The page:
Graphic Novels as Cognitive and Creative Support for Emergent Literacy Learners: Integrating Multimedia Components into the Traditional and Innovative Emergent Literacy Learner Instructional Environment

By Denise McDonald and Caroline M. Crawford.

Published by The Arts Collection

Format Price
Article: Print $US10.00
Article: Electronic $US5.00

Artistic endeavors creatively support the conceptual and cognitive literary needs of emergent literacy learners, through the innovative integration of graphic novels into the literacy learning environment. Not only do graphic novels support the learner’s understanding of contextual representation, but concerns related to the learner’s cognitive load are enriched through the conceptual framework of understanding through instructor-designed complementary visualizations. Comic books are growing up, with a more complex literary structure that supports the needs of emergent readers. At this point in the graphic novel’s development, the term “graphic novel” is captivating reading enthusiasts as a potential enhancement within the field of emergent literacy learners. Graphic novels propose a graphic interface through which to communicate, with a primarily visual mode supporting the emergent reader’s understanding of the contextually-enhanced story line. As we move from the Information Age towards the Cognitive Age, the emergent literacy learner must develop an understanding of not only textual representations of information, but must also develop a cognitive understanding of graphic representations of information that also integrate semiotic support for societal and cultural levels of literacy. At the same time, instructor-developed graphic novels enhance the learner’s needs to visualize components of information, while learner-developed graphic novels offer creative outlets through which to utilize graphic situations that allows the development of a conceptually appropriate story.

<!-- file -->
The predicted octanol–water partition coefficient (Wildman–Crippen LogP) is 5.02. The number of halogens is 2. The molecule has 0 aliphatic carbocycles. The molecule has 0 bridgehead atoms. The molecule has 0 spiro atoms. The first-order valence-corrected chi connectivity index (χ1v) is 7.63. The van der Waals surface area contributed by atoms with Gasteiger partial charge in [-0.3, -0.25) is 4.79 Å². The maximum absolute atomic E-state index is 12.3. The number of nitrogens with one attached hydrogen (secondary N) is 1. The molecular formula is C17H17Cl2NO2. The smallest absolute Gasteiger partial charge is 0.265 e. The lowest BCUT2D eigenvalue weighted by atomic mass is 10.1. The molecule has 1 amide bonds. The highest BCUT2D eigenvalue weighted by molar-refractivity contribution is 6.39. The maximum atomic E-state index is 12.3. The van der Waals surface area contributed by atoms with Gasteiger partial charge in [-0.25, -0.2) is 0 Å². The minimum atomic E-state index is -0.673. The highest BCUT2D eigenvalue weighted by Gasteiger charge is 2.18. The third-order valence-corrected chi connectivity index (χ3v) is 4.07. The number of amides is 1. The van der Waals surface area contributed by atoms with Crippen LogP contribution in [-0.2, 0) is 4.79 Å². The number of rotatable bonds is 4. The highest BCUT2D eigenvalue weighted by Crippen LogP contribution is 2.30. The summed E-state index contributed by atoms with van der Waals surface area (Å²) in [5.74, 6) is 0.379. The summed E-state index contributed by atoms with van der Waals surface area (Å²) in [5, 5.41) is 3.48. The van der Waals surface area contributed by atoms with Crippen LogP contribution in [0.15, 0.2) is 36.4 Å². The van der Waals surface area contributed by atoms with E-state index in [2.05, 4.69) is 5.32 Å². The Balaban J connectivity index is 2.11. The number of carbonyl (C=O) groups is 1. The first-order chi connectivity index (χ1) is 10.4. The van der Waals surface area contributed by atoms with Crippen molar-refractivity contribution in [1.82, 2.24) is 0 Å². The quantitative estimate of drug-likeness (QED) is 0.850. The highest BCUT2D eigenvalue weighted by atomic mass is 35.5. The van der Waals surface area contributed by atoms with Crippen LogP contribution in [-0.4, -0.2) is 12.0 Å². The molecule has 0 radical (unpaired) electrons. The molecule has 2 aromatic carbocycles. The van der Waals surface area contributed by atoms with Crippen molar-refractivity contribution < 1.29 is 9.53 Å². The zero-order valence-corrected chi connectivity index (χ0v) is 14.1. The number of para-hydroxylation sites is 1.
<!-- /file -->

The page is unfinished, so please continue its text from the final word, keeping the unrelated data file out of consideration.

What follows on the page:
Keywords: Graphic Novel, Cognition, Emergent Literacy, Learner, Multimedia, Innovation, Instruction, Learning Environment, Cognitive Load, Higher Order Thinking Skills, Communication, Interactive Activities, Learner-centered, Instructor-designed

The International Journal of the Arts in Society, Volume 2, Issue 1, pp.21-28. Article: Print (Spiral Bound). Article: Electronic (PDF File; 556.380KB).

Dr. Denise McDonald

Assistant Professor of Curriculum and Instruction, School of Education, University of Houston-Clear Lake, Houston, Texas, USA

Denise McDonald, Ed.D., is an Assistant Professor of Curriculum and Instruction at the University of Houston – Clear Lake, where she teaches undergraduate and graduate level courses in curriculum planning, instructional strategies and classroom management. Her research interests include learning motivation, reflective pedagogy and qualitative methodology.

Dr. Caroline M. Crawford

Associate Professor, Instructional Technology, University of Houston-Clear Lake, Houston, Texas, USA

Caroline M. Crawford, Ed.D., is an Associate Professor of Instructional Technology at the University of Houston-Clear Lake in Houston, Texas, USA. At this point in Dr. Crawford's professional career, her main areas of interest focus upon the appropriate and successful integration of technologies into the learning environment.


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